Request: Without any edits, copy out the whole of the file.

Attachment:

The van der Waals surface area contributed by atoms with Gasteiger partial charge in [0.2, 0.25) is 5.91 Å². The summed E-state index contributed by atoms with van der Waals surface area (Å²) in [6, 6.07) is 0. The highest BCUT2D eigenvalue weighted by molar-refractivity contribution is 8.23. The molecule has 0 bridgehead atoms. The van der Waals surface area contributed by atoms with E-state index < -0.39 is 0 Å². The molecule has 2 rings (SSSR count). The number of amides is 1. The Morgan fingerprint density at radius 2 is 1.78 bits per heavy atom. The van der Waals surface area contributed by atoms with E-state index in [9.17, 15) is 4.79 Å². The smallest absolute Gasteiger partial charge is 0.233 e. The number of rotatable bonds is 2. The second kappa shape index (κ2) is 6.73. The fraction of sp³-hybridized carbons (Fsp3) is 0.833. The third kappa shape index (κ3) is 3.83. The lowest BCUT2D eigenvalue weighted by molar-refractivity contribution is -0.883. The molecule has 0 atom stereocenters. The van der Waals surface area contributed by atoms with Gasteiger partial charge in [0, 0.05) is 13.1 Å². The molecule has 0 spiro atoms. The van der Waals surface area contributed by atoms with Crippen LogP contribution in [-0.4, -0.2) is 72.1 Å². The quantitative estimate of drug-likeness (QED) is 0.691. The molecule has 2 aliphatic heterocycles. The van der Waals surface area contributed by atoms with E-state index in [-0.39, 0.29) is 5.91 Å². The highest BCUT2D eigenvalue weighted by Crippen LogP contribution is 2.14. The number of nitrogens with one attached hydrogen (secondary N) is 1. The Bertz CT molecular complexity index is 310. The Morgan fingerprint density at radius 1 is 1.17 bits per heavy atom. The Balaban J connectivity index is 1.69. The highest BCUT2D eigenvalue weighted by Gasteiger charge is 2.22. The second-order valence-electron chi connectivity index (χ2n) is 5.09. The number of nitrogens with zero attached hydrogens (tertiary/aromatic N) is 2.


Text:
The van der Waals surface area contributed by atoms with Gasteiger partial charge in [0.2, 0.25) is 5.91 Å². The summed E-state index contributed by atoms with van der Waals surface area (Å²) in [6, 6.07) is 0. The highest BCUT2D eigenvalue weighted by molar-refractivity contribution is 8.23. The molecule has 0 bridgehead atoms. The van der Waals surface area contributed by atoms with E-state index < -0.39 is 0 Å². The molecule has 2 rings (SSSR count). The number of amides is 1. The Morgan fingerprint density at radius 2 is 1.78 bits per heavy atom. The van der Waals surface area contributed by atoms with E-state index in [9.17, 15) is 4.79 Å². The smallest absolute Gasteiger partial charge is 0.233 e. The number of rotatable bonds is 2. The second kappa shape index (κ2) is 6.73. The fraction of sp³-hybridized carbons (Fsp3) is 0.833. The third kappa shape index (κ3) is 3.83. The lowest BCUT2D eigenvalue weighted by molar-refractivity contribution is -0.883. The molecule has 0 atom stereocenters. The van der Waals surface area contributed by atoms with Gasteiger partial charge in [0, 0.05) is 13.1 Å². The molecule has 0 spiro atoms. The van der Waals surface area contributed by atoms with Crippen LogP contribution in [-0.4, -0.2) is 72.1 Å². The quantitative estimate of drug-likeness (QED) is 0.691. The molecule has 2 aliphatic heterocycles. The van der Waals surface area contributed by atoms with E-state index in [-0.39, 0.29) is 5.91 Å². The highest BCUT2D eigenvalue weighted by Crippen LogP contribution is 2.14. The number of nitrogens with one attached hydrogen (secondary N) is 1. The Bertz CT molecular complexity index is 310. The Morgan fingerprint density at radius 1 is 1.17 bits per heavy atom. The Balaban J connectivity index is 1.69. The highest BCUT2D eigenvalue weighted by Gasteiger charge is 2.22. The second-order valence-electron chi connectivity index (χ2n) is 5.09. The number of nitrogens with zero attached hydrogens (tertiary/aromatic N) is 2.